Does Size Really Matter?

As an image professional, I see fresh fashion come into the stores each season. When I get my clients into the dressing room to try on these new styles, I often bring in two or three sizes of the same piece. What I know from experience is that I can’t rely on sizes being equal in every brand.

My goal is to get my client into the best fitting pant, top, dress, or jean. When she goes home with a shopping bag of new clothes, items could be in four or five different sizes. What I know is that she looks great in these new pieces. They fit well, they flatter her figure and that’s what matters.

Yet sizes can be such a stumbling block for women. If they’ve always been a size 10, they are loath to go up a size even if it looks better on them. They reject fit and comfort and want to squeeze into that size 10 no matter the image cost.

Let’s talk about that cost. When the seams of a garment are straining, this is what people may surmise: This woman must be out of touch or maybe she doesn’t care how she looks. The same can be said about the woman who wears baggy, ill-fitting clothes.

People size you up in seconds and if you look uncomfortable or out of touch in your clothes then your image as a confident, successful person drops. Doubt comes into the picture. Your reputation takes a blow.

This is too big a price to pay for trying to fit into a garment that matches a number you’re used to instead of fiddling with different sizes to find the piece that most lines up with the shape of your body. For a woman wearing clothes that are too big, she may not trust the new sizes I’m putting her into because she has that same hold about “being” a certain size.

Where do you suppose this obsessive hold on size comes from? More than once, a woman has shared with me that her husband or mother was obsessed with her being a certain size. And if she wasn’t that size, she spent years and years not accepting herself or loving herself as she was.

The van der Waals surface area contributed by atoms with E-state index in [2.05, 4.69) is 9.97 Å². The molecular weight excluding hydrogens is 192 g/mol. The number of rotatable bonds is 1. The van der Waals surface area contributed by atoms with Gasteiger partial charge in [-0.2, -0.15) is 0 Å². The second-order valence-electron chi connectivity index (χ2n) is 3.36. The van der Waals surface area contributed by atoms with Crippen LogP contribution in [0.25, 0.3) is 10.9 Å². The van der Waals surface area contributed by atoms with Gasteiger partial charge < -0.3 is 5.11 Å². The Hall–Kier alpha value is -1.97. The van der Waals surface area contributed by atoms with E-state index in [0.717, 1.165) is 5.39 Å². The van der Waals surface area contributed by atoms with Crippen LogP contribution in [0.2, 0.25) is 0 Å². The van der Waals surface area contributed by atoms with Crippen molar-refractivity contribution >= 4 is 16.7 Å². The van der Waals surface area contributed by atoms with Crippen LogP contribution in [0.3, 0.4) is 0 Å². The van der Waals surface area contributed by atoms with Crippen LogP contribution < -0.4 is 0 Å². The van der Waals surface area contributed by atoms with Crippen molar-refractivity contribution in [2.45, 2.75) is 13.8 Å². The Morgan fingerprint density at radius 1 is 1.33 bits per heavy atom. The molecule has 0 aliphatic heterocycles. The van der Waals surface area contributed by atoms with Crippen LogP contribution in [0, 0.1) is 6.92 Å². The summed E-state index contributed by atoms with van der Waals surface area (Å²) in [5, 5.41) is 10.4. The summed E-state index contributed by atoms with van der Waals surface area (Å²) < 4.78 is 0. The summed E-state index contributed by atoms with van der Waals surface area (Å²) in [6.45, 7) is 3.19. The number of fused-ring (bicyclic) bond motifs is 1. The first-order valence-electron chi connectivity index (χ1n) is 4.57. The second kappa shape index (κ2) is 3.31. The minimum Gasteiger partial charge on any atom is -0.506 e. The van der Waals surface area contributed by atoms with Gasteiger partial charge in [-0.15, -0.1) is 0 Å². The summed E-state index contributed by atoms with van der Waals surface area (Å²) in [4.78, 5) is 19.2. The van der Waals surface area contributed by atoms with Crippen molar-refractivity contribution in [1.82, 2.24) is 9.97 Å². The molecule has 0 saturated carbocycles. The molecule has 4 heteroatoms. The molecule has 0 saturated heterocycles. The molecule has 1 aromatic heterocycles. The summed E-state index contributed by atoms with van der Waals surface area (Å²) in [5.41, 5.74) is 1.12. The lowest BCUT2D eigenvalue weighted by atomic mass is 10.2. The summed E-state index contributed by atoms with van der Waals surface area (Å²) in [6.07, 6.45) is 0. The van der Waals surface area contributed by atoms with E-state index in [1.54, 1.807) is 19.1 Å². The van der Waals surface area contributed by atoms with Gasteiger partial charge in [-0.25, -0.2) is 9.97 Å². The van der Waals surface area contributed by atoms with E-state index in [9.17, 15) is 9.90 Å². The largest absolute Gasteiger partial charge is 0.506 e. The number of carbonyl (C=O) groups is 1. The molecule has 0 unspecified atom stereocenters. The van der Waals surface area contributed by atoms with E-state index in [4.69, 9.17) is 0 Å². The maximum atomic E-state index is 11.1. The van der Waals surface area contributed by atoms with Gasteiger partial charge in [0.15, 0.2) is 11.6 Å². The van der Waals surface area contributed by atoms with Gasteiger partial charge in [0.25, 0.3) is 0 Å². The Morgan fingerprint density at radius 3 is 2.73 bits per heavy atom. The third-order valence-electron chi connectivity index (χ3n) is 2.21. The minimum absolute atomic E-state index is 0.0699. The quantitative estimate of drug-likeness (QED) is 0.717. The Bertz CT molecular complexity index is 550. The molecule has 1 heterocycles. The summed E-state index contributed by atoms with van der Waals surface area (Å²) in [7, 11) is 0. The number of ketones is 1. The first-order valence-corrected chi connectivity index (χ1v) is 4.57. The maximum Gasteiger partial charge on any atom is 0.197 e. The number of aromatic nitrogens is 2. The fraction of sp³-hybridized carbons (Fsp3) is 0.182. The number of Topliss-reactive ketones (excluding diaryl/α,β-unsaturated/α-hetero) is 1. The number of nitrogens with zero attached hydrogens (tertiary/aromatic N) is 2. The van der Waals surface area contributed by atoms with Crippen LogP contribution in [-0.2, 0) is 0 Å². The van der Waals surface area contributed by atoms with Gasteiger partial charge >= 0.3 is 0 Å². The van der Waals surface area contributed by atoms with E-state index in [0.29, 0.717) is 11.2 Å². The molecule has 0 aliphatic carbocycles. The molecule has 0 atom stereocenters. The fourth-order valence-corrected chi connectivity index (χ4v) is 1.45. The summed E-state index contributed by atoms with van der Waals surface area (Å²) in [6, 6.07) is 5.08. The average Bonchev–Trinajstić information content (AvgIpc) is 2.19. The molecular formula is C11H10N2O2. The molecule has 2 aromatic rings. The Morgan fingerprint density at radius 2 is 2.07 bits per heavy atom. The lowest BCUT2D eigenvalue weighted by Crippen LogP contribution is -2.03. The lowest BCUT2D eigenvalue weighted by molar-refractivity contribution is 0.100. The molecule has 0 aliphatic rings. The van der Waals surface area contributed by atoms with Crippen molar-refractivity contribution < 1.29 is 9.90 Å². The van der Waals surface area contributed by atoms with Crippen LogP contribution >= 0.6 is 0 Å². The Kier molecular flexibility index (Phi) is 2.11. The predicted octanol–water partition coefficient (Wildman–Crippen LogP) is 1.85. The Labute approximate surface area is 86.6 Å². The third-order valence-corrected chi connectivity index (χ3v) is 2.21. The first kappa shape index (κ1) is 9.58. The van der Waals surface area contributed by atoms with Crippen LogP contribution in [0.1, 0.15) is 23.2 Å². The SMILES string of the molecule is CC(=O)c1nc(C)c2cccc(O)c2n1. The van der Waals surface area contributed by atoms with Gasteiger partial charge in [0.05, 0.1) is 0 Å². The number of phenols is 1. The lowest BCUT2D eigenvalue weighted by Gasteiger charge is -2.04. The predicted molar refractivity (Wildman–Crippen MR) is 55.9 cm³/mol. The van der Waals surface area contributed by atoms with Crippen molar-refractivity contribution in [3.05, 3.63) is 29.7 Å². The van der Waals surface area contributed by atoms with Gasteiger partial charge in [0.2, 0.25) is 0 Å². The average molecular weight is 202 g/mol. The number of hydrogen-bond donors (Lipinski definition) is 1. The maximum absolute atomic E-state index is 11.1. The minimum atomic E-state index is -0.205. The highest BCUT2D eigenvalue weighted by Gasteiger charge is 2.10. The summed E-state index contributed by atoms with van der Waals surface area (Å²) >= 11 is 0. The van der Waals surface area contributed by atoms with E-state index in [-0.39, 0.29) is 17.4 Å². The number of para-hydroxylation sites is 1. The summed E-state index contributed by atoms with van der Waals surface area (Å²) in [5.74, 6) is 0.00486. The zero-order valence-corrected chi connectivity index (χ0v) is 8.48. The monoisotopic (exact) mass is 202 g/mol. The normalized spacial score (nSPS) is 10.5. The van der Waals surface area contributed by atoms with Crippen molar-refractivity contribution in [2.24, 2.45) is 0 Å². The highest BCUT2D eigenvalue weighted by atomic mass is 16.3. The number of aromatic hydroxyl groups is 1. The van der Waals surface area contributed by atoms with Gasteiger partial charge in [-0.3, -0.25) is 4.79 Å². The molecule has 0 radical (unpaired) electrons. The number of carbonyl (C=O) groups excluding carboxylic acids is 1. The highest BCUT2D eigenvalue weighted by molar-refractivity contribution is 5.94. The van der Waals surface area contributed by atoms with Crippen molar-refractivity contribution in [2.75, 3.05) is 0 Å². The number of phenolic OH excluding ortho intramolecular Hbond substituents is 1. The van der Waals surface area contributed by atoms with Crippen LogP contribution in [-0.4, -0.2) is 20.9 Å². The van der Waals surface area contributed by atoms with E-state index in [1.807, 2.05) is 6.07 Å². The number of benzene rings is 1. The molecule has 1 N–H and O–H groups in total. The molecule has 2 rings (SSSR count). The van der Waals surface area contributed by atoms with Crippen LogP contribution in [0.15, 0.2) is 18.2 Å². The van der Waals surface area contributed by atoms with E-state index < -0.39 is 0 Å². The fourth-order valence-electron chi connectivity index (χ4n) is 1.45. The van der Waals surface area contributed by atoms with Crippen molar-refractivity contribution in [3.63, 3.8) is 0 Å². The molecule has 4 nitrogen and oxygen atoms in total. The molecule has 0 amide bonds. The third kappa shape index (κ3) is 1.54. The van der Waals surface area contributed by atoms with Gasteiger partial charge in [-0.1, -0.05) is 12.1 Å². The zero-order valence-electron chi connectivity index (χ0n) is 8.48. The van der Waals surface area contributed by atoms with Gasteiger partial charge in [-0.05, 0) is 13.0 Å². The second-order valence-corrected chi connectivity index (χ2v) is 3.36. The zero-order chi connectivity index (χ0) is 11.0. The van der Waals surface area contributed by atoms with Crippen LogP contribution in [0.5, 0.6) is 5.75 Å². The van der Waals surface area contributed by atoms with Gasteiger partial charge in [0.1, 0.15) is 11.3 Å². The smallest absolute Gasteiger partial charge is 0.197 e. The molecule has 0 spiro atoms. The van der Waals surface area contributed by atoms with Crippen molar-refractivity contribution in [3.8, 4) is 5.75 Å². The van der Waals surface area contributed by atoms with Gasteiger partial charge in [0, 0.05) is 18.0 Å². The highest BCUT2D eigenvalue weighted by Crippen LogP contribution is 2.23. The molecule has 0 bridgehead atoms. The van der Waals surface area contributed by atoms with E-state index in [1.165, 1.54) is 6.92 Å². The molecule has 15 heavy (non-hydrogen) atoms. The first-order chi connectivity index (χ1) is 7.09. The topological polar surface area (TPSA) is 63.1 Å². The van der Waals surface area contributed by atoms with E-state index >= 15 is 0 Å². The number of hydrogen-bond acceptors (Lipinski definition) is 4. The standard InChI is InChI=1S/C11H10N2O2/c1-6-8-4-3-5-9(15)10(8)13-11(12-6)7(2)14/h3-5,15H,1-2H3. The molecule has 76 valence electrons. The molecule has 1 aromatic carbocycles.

Women in bigger clothes may feel a need to hide or protect themselves. Gently exploring how it feels to be visible in clothes that fit properly could drastically change this pattern.

I’ve also heard from women who tell me that their daughters are obsessed with size and calories before they are even in their teens. Sometimes that’s a wakeup call to Moms who have been so hard on themselves. They see the pain and pattern of self-criticism their daughters are starting to develop.

This I know: Your body is aching to feel accepted just as it is, today, right now. You can give your body that gift by adorning it in clothes that fit and flatter. It’s a fallacy to think that being a certain size is the only time you’ll be attractive. It’s best to drop any expectation you have about sizing.

The way clothes are sized is continually changing. I may have more experience in this than you do because I’m in the stores and in dressing rooms with women of all sizes during my workweek.

When you take the focus off of size, you can actually see the beauty in clothes: their design, details, textures, patterns, and lines. Focus on beauty and style first. Don’t give “size” any energy.

My aim is to help you look great in clothes. It may be easier to tackle this with a coach like me by your side. If you’ve been in clothes that are too big on you, can you imagine having more fun with clothes, being more visible? If you’ve struggled with sizing and fit, would it be great to get a professional’s perspective?

I am here for you! Let me help you get the best looks for your body and help you find the self-love that’s been waiting in the wings ready to be showered on you.

Happy Holidays! Enjoy them fully!

Yours In Style,
Karen

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